b) To mark a design onto soft clay, first draw the design on thin paper, lay it on top of the clay and with a very thin piece of wood with a slightly rounded head, go over the design, slightly forcing it, so that it leaves the outlines indented into the clay. You can also pounce with a needle, going straight through the paper into the clay. Then, following the lines, incise your design into the clay.

Incising dry clay:
a) To mark your design onto dry clay, place a carbon paper on top of the clay, then your design on top of it and draw over the outline so it is marked onto the clay. Alternatively, pounce the design and mark it on to clay with coal dust or industrial talcum powder.
b) When the outlines are marked on, scratch and scrape off the parts needed for your design, brush off all the small bits of clay, then pass a damp, soft brush over it to smooth off the edges.

Decorating incising: The clay can be covered with transparent glaze, which when fired accentuates the incisions, or the incisions can be filled with glaze colors or colored clays. When full, the surface is then leveled out and cleaned using a flexible tool, like a kidney, so only the incisions have color.

ca: INCRUSTACIÓ – Argila de colors i barbutina

es: INCRUSTACIÓN – Arcilla de colores y barbotina

Inlay is to force different colored clays or slips into clay of another color. Clay can be pressed in and slips added to fill up spaces which have been incised into clay. There are different colored clays that can be bought or you can make them up by adding stains. With colored clays, always use the same make and with slips make them up using the same clay. In both methods, the design is prepared on a flat surface and then the shape is usually formed using a mold.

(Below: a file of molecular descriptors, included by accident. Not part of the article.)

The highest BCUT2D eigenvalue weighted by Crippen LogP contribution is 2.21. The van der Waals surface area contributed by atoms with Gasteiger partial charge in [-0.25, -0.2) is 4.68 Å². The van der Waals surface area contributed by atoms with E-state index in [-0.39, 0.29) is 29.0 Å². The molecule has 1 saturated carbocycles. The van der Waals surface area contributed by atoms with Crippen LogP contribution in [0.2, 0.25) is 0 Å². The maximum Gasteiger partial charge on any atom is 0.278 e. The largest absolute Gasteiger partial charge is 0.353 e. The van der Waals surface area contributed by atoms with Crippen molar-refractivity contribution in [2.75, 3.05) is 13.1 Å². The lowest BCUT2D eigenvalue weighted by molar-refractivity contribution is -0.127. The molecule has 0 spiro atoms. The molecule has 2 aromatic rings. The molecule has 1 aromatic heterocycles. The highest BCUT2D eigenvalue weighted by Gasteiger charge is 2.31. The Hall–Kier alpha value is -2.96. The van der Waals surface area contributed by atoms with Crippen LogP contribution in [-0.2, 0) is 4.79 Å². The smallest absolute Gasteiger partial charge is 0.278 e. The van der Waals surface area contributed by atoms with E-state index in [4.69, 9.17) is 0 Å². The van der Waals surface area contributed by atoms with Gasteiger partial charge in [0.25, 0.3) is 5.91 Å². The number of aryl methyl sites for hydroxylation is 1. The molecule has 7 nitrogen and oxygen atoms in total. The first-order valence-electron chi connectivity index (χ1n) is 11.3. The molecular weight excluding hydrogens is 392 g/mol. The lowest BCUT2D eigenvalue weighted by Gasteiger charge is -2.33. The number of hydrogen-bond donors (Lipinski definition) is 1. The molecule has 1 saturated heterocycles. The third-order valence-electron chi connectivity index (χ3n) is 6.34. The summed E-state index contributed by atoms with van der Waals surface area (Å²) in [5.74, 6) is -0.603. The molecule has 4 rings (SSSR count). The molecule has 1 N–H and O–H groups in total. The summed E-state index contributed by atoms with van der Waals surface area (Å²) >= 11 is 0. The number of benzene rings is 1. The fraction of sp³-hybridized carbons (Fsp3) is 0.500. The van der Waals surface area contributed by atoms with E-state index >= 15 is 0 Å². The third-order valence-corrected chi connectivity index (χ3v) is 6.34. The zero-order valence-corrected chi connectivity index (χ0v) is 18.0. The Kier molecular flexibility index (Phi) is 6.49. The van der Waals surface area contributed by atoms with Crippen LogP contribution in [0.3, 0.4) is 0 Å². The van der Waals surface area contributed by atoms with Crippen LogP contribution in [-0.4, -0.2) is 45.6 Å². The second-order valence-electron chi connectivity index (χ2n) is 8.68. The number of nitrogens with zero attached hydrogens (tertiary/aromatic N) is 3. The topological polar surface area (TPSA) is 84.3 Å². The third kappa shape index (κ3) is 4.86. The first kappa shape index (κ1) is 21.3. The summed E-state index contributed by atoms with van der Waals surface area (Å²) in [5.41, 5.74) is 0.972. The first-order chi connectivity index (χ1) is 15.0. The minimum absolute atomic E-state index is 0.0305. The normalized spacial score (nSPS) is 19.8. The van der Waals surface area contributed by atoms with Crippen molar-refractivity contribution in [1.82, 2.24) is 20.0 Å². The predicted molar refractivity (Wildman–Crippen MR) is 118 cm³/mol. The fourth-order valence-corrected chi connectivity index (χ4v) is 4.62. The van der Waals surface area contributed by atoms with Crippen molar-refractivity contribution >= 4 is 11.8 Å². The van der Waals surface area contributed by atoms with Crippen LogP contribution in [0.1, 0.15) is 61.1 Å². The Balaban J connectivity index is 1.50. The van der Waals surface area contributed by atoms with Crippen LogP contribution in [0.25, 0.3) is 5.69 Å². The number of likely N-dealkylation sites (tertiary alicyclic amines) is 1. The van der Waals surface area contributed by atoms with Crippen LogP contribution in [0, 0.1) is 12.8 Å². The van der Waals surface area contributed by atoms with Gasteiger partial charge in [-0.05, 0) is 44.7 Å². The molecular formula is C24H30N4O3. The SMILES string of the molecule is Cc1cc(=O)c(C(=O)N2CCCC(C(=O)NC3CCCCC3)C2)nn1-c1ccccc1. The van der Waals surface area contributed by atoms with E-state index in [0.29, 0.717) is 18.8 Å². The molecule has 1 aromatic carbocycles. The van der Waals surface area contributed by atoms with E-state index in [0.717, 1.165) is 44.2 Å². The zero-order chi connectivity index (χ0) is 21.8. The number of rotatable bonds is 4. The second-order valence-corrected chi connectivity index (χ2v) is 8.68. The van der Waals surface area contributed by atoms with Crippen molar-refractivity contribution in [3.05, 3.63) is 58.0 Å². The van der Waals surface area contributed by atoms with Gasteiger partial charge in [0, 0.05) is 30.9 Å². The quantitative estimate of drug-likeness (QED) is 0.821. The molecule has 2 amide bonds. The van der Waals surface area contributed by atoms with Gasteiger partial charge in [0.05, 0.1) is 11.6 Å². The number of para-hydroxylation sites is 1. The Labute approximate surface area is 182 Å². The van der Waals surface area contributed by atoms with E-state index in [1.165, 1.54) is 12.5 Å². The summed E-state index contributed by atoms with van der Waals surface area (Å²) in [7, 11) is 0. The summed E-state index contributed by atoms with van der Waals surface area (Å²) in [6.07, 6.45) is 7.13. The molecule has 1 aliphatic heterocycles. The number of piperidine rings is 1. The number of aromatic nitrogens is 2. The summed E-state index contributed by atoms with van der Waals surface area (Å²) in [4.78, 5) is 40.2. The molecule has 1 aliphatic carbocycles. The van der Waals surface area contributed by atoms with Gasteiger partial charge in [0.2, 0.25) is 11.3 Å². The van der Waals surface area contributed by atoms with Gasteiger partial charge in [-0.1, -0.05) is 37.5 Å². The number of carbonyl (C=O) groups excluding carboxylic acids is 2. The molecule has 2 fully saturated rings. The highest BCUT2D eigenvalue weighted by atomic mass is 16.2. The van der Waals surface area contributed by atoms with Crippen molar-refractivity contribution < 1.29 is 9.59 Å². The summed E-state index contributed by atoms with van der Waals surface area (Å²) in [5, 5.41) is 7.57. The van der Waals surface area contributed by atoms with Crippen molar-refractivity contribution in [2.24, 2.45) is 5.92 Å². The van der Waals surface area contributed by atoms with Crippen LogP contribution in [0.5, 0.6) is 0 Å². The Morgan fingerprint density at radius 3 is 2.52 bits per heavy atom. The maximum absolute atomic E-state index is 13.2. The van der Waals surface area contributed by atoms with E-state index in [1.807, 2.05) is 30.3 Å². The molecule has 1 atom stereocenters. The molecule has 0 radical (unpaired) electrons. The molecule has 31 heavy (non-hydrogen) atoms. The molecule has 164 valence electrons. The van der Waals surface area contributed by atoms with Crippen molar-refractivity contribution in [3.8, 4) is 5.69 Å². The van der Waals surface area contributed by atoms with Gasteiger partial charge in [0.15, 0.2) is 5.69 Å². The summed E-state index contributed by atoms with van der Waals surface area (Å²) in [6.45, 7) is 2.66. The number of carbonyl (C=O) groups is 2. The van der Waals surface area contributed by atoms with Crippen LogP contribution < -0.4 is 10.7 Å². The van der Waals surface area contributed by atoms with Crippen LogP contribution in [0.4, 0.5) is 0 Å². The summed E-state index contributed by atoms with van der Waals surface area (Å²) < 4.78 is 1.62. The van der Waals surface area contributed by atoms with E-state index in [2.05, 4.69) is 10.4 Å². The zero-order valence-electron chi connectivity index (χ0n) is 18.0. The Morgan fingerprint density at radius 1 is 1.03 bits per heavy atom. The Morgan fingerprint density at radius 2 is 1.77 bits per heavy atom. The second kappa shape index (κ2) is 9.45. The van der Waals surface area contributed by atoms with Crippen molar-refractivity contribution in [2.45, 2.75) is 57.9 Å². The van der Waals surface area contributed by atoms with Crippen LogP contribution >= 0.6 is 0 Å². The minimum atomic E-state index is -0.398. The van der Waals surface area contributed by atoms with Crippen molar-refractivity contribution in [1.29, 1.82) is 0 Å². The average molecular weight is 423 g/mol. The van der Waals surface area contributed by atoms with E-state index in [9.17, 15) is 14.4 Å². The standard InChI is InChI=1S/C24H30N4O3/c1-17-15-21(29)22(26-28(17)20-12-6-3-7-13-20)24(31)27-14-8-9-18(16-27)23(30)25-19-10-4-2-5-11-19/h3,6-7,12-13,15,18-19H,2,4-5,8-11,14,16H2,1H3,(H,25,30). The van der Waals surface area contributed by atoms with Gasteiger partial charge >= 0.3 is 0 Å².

1) Roll out the clay that is going to be the background for the design and then leave it until it is leather hard.
2) Incise or dig out your design, clean and smooth off any loose clay on the outside, then score and dampen the parts of the design.
3) (a) Fill the spaces up with the different colored clays or the slip.
4) When dry enough, scrape off the surplus colors to the height of the background and you can see your inlaid design.


1) (b) Roll out different colored clays all to the same height and cut out the required shapes.
2) Lay them on to a flat porous surface to form your design
3) (c) Roll out the clay for the background and lay it over them.
4) (d) With a rolling pin, gently roll over the clay until it flattens and is completely integrated with the design.
5) (e) To turn it the right way up, lay another piece of wood on top, like a sandwich, and turn it over.
6) The imbedded sides will have to be sponged to leave a smooth surface.
7) If it is a flat design, the outer edges will have to be cut to the shape required.
8) (f) There are many instruments that can be used with this method, the following are three of them biscuit cutters, press molds,hand tile cutters and they are made in different shapes and sizes.



Insulate is to install materials that prevent or reduce the transference of electricity, heat, or sound.



Iron oxides are chemical compounds composed of iron and oxygen.

Iron oxides and oxide-hydroxides are widespread in nature, play an important role in many geological and biological processes, and are widely utilized by humans.

Some iron oxides are widely used in ceramics applications, particularly in glazing Many metal oxides provide the colors in glazes after being fired at high temperatures.
Iron oxides yield pigments (see iron oxide pigment). Natural iron oxides pigments are
called ochres. Many classic paint colors, such as raw and burnt siennas and umbers, are iron-oxide pigments. These pigments have been used in art since the earliest prehistoric art known, the cave paintings at Lascaux and nearby sites. Iron (III) oxide is typically used.
Link to Wikipedia Iron oxides